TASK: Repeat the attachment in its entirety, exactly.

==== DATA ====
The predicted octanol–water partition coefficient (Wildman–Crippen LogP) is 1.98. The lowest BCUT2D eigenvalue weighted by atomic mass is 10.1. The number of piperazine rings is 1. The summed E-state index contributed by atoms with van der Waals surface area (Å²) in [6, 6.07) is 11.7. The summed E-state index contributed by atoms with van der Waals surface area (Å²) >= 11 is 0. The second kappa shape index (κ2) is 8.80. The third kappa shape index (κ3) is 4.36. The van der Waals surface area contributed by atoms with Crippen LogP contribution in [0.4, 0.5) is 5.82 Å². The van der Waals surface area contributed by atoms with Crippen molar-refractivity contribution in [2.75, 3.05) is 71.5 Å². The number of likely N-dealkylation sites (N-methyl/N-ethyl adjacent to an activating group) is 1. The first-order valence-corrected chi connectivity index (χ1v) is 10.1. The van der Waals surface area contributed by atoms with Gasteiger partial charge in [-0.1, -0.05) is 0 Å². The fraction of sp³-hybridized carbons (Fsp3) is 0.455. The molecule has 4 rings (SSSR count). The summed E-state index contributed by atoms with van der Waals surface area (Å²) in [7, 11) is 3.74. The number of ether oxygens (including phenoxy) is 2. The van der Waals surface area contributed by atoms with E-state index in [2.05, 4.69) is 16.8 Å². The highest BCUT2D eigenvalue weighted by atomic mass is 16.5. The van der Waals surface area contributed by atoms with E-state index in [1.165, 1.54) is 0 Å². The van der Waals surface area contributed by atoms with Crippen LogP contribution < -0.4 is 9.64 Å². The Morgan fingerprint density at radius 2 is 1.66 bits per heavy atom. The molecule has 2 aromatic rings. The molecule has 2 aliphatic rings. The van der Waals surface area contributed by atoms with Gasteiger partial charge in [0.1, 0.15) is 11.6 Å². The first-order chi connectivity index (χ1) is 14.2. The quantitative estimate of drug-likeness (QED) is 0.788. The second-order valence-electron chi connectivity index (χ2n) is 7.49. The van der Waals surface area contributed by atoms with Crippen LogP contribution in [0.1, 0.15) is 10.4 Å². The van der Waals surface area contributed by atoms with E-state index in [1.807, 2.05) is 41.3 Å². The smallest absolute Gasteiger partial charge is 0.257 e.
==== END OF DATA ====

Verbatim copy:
The predicted octanol–water partition coefficient (Wildman–Crippen LogP) is 1.98. The lowest BCUT2D eigenvalue weighted by atomic mass is 10.1. The number of piperazine rings is 1. The summed E-state index contributed by atoms with van der Waals surface area (Å²) in [6, 6.07) is 11.7. The summed E-state index contributed by atoms with van der Waals surface area (Å²) >= 11 is 0. The second kappa shape index (κ2) is 8.80. The third kappa shape index (κ3) is 4.36. The van der Waals surface area contributed by atoms with Crippen LogP contribution in [0.4, 0.5) is 5.82 Å². The van der Waals surface area contributed by atoms with Crippen molar-refractivity contribution in [2.75, 3.05) is 71.5 Å². The number of likely N-dealkylation sites (N-methyl/N-ethyl adjacent to an activating group) is 1. The first-order valence-corrected chi connectivity index (χ1v) is 10.1. The van der Waals surface area contributed by atoms with Gasteiger partial charge in [-0.1, -0.05) is 0 Å². The fraction of sp³-hybridized carbons (Fsp3) is 0.455. The molecule has 4 rings (SSSR count). The summed E-state index contributed by atoms with van der Waals surface area (Å²) in [7, 11) is 3.74. The number of ether oxygens (including phenoxy) is 2. The van der Waals surface area contributed by atoms with E-state index in [2.05, 4.69) is 16.8 Å². The highest BCUT2D eigenvalue weighted by atomic mass is 16.5. The van der Waals surface area contributed by atoms with E-state index in [1.165, 1.54) is 0 Å². The van der Waals surface area contributed by atoms with Crippen LogP contribution < -0.4 is 9.64 Å². The Morgan fingerprint density at radius 2 is 1.66 bits per heavy atom. The molecule has 2 aromatic rings. The molecule has 2 aliphatic rings. The van der Waals surface area contributed by atoms with Gasteiger partial charge in [0.1, 0.15) is 11.6 Å². The first-order chi connectivity index (χ1) is 14.2. The quantitative estimate of drug-likeness (QED) is 0.788. The second-order valence-electron chi connectivity index (χ2n) is 7.49. The van der Waals surface area contributed by atoms with Crippen LogP contribution in [0.1, 0.15) is 10.4 Å². The van der Waals surface area contributed by atoms with E-state index in [1.807, 2.05) is 41.3 Å². The smallest absolute Gasteiger partial charge is 0.257 e.